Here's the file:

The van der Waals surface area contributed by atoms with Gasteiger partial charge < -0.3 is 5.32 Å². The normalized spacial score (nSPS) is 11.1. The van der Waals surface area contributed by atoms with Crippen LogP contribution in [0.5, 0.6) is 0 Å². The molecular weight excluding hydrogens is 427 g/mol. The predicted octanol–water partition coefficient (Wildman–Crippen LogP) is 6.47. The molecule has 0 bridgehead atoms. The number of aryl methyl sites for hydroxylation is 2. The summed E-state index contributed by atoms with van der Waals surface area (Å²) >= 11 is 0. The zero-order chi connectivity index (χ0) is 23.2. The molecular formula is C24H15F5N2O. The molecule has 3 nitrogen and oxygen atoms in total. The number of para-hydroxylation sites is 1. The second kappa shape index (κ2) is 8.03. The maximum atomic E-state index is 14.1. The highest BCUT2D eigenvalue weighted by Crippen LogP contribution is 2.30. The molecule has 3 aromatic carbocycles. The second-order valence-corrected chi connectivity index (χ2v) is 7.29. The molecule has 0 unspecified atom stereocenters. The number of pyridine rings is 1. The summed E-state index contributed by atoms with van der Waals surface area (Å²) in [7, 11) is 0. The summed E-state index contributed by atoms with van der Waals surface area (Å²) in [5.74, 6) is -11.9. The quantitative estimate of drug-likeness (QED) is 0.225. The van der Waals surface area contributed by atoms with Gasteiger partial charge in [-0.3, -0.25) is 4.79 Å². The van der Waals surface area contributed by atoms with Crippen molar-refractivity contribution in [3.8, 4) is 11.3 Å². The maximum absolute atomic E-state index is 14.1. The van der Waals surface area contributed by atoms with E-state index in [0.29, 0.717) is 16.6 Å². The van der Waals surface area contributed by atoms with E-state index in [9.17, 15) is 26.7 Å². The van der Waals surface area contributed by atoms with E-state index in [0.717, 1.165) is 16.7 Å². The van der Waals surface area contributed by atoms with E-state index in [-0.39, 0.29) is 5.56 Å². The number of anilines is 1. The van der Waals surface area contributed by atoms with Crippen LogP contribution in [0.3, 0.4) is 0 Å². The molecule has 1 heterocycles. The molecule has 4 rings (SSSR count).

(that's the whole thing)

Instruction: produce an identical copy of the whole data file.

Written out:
The van der Waals surface area contributed by atoms with Gasteiger partial charge < -0.3 is 5.32 Å². The normalized spacial score (nSPS) is 11.1. The van der Waals surface area contributed by atoms with Crippen LogP contribution in [0.5, 0.6) is 0 Å². The molecular weight excluding hydrogens is 427 g/mol. The predicted octanol–water partition coefficient (Wildman–Crippen LogP) is 6.47. The molecule has 0 bridgehead atoms. The number of aryl methyl sites for hydroxylation is 2. The summed E-state index contributed by atoms with van der Waals surface area (Å²) >= 11 is 0. The zero-order chi connectivity index (χ0) is 23.2. The molecular formula is C24H15F5N2O. The molecule has 3 nitrogen and oxygen atoms in total. The number of para-hydroxylation sites is 1. The second kappa shape index (κ2) is 8.03. The maximum atomic E-state index is 14.1. The highest BCUT2D eigenvalue weighted by Crippen LogP contribution is 2.30. The molecule has 3 aromatic carbocycles. The second-order valence-corrected chi connectivity index (χ2v) is 7.29. The molecule has 0 unspecified atom stereocenters. The number of pyridine rings is 1. The summed E-state index contributed by atoms with van der Waals surface area (Å²) in [7, 11) is 0. The summed E-state index contributed by atoms with van der Waals surface area (Å²) in [5.74, 6) is -11.9. The quantitative estimate of drug-likeness (QED) is 0.225. The van der Waals surface area contributed by atoms with Gasteiger partial charge in [-0.3, -0.25) is 4.79 Å². The van der Waals surface area contributed by atoms with Crippen molar-refractivity contribution in [3.8, 4) is 11.3 Å². The maximum absolute atomic E-state index is 14.1. The van der Waals surface area contributed by atoms with E-state index in [0.29, 0.717) is 16.6 Å². The van der Waals surface area contributed by atoms with E-state index in [9.17, 15) is 26.7 Å². The van der Waals surface area contributed by atoms with E-state index in [0.717, 1.165) is 16.7 Å². The van der Waals surface area contributed by atoms with E-state index in [-0.39, 0.29) is 5.56 Å². The number of anilines is 1. The van der Waals surface area contributed by atoms with Crippen LogP contribution in [0.3, 0.4) is 0 Å². The molecule has 1 heterocycles. The molecule has 4 rings (SSSR count).